Thursday 24 June 2010
‘A picturesque scene it made, too, with Wandsworth dairy farms visible on the far bank; cows roaming the yellowed fields between the cottages, and a church spire rising in the distance.’
This 1849 description of the Thames comes from Matthew Kneale’s novel Sweet Thames . It’s quite surprising to think of Wandsworth being so pastoral just 160 years ago. Surely Victorian London was all teeming slums, smelly sewers and the poor dying in their hundreds of cholera. I’m in Wandsworth to join some friends who are walking the Thames Path. This is the same lot who knocked off the London Loop last year. They’re either obsessive completists or David Sharp fans (maybe both). I head down to the river from Wandsworth Town station through the pedestrian underpass where several scenes for A Clockwork Orange were filmed. It’s 7.30 in the evening, bright and sticky because the sun has still got plenty of needle in it and the landscape isn’t anywhere near as threatening as that portrayed in the film. The dairy farms, roaming cows and cottages are long gone, replaced by block upon block of luxury riverside apartments.
It’s a fairly short stroll tonight – about 6 km down to Vauxhall. And after starting off the path mostly hugs the river. We pass the London Heliport and are soon approaching St Mary’s Battersea. A striking Grade 1 Georgian building in a spectacular location on the banks of the river. William Blake was married here, Joseph Turner painted here and Benedict Arnold is buried here in the crypt. Then it’s through Battersea Park past the Peace Pagoda. The Duke of Wellington fought his famous duel with the Earl of Winchilsea over Catholic Emancipation in the park (or Battersea Fields as it was then) in 1829. It was reported at the time: ‘The Duke of Wellington and Lord Winchilsea met at the appointed place. The parties having taken their ground, Lord Winchilsea received the Duke of Wellington’s fire [apparently not aimed at him] and fired in the air. After some discussion the accompanying memorandum was accepted as a satisfactory reparation to the Duke of Wellington.’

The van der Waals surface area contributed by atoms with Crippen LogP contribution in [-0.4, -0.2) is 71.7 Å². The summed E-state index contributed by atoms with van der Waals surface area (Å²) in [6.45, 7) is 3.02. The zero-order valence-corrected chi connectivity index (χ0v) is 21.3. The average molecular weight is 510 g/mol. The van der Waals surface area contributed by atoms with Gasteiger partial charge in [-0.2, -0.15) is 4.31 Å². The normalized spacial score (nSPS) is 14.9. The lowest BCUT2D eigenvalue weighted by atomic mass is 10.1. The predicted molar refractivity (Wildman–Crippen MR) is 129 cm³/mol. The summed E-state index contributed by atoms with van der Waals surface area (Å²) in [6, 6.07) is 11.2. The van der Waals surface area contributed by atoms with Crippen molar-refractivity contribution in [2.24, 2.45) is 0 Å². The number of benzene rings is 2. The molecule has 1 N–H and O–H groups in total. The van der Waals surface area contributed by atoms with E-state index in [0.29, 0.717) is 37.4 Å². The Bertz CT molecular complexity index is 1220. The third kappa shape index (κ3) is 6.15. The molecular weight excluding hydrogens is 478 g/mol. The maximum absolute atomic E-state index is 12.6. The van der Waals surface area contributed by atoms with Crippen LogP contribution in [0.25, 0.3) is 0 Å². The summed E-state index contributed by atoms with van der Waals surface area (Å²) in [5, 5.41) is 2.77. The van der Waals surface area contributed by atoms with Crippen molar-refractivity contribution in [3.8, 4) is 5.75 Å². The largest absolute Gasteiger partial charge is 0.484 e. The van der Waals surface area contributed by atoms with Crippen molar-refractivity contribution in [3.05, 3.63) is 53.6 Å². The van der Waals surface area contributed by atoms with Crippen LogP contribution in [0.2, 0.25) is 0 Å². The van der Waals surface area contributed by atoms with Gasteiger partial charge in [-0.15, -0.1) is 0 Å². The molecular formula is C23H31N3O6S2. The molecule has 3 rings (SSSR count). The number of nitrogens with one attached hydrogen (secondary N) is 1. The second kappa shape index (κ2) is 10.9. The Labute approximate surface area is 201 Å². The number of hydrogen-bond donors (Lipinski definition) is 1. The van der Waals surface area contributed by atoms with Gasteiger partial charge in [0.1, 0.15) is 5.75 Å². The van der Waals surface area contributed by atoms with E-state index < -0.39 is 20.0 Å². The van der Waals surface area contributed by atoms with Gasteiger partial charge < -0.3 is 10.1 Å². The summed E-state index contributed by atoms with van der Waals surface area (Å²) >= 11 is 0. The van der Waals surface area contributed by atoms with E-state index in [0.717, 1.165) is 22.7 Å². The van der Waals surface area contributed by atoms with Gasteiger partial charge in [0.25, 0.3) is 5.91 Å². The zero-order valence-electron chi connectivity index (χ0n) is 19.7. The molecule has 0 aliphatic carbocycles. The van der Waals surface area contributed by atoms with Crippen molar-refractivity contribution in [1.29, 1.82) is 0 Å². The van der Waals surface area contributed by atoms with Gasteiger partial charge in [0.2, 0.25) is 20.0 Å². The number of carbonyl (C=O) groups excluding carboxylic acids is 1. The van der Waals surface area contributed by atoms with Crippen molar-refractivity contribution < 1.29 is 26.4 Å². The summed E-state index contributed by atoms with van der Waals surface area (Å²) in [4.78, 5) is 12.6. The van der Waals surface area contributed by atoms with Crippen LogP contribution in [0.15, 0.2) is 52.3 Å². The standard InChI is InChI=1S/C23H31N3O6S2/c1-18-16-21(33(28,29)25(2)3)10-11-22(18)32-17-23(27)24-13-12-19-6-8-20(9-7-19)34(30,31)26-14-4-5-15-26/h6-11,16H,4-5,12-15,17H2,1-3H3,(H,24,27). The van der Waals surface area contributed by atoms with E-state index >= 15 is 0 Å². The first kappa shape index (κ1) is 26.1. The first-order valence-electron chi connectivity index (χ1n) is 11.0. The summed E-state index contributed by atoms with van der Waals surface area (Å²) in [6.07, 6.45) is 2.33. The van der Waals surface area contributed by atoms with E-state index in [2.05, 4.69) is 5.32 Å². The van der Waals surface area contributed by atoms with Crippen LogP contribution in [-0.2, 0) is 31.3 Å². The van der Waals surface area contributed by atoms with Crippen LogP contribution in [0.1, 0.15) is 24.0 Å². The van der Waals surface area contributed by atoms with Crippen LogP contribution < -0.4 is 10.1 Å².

Once we leave the park we reach a stretch of the path I must have travelled down over a thousand times. When I used to work at the Ramblers I used to jog most lunch times down to Battersea Park and back. That’s almost 10 years of the Battersea Dogs Home, Battersea Power Station, Tideway Walk and crossing Vauxhall and Chelsea bridges. The major change in the last year is work on the new American Embassy. It is to be built on Nine Elms Lane on the site of the old (now demolished) HMSO offices. Returning to the riverside we see a cormorant perched on a buoy spreading its wings to catch the dying rays of the sun. They’ve been back on the Thames for the last 10 years or so – a daily sight swooping low over the water and catching eels. In fact these days the river is a twitcher’s paradise. It reminds me of the RSPB’s excellent Letter to the Future campaign currently running – please give it a look and then sign the letter.
We finish most appropriately at the Riverside pub in Vauxhall. We started by going through a St Georges Homes riverside development and we end in a pub in a St Georges Homes riverside development. The 3 pints of Youngs London Gold was very welcome and provided a link to our start point. From 1832 to 2006 Youngs had been brewing their famous London beers at the Ram Brewery just down the river in Wandsworth. All our walking was done on the south bank this evening – I’m sure my friends will only feel they have completed the Thames Path when they walk both sides of the river. Visitors to Tower Bridge will have the chance to travel the full 215 miles of the River Thames in just 200 feet when they visit the new photographic exhibition River Thames: Source to Sea this summer.